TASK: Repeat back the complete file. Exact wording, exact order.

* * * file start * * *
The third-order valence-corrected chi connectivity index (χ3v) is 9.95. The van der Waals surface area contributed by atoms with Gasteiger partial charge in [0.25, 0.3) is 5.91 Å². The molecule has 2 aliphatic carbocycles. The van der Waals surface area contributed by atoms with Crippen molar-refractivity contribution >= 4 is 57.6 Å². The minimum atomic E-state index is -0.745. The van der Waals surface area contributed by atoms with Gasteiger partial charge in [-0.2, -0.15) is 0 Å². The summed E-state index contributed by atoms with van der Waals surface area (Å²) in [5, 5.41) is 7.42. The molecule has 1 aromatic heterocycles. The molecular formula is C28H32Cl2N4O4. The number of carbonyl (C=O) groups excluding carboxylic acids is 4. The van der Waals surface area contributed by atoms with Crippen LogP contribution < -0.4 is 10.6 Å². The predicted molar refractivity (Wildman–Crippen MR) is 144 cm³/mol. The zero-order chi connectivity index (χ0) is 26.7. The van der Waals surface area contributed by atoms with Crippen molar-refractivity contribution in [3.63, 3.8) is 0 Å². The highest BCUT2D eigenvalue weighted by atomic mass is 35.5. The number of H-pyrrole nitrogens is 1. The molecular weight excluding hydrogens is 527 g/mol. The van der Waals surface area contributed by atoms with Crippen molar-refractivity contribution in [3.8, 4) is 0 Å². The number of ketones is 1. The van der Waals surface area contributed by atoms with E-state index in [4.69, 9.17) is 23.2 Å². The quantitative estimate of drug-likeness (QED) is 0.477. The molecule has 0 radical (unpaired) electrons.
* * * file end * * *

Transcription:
The third-order valence-corrected chi connectivity index (χ3v) is 9.95. The van der Waals surface area contributed by atoms with Gasteiger partial charge in [0.25, 0.3) is 5.91 Å². The molecule has 2 aliphatic carbocycles. The van der Waals surface area contributed by atoms with Crippen molar-refractivity contribution >= 4 is 57.6 Å². The minimum atomic E-state index is -0.745. The van der Waals surface area contributed by atoms with Gasteiger partial charge in [-0.2, -0.15) is 0 Å². The summed E-state index contributed by atoms with van der Waals surface area (Å²) in [5, 5.41) is 7.42. The molecule has 1 aromatic heterocycles. The molecular formula is C28H32Cl2N4O4. The number of carbonyl (C=O) groups excluding carboxylic acids is 4. The van der Waals surface area contributed by atoms with Crippen LogP contribution < -0.4 is 10.6 Å². The predicted molar refractivity (Wildman–Crippen MR) is 144 cm³/mol. The zero-order chi connectivity index (χ0) is 26.7. The van der Waals surface area contributed by atoms with Crippen molar-refractivity contribution in [3.63, 3.8) is 0 Å². The highest BCUT2D eigenvalue weighted by atomic mass is 35.5. The number of H-pyrrole nitrogens is 1. The molecular weight excluding hydrogens is 527 g/mol. The van der Waals surface area contributed by atoms with Crippen molar-refractivity contribution in [3.8, 4) is 0 Å². The number of ketones is 1. The van der Waals surface area contributed by atoms with E-state index in [4.69, 9.17) is 23.2 Å². The quantitative estimate of drug-likeness (QED) is 0.477. The molecule has 0 radical (unpaired) electrons.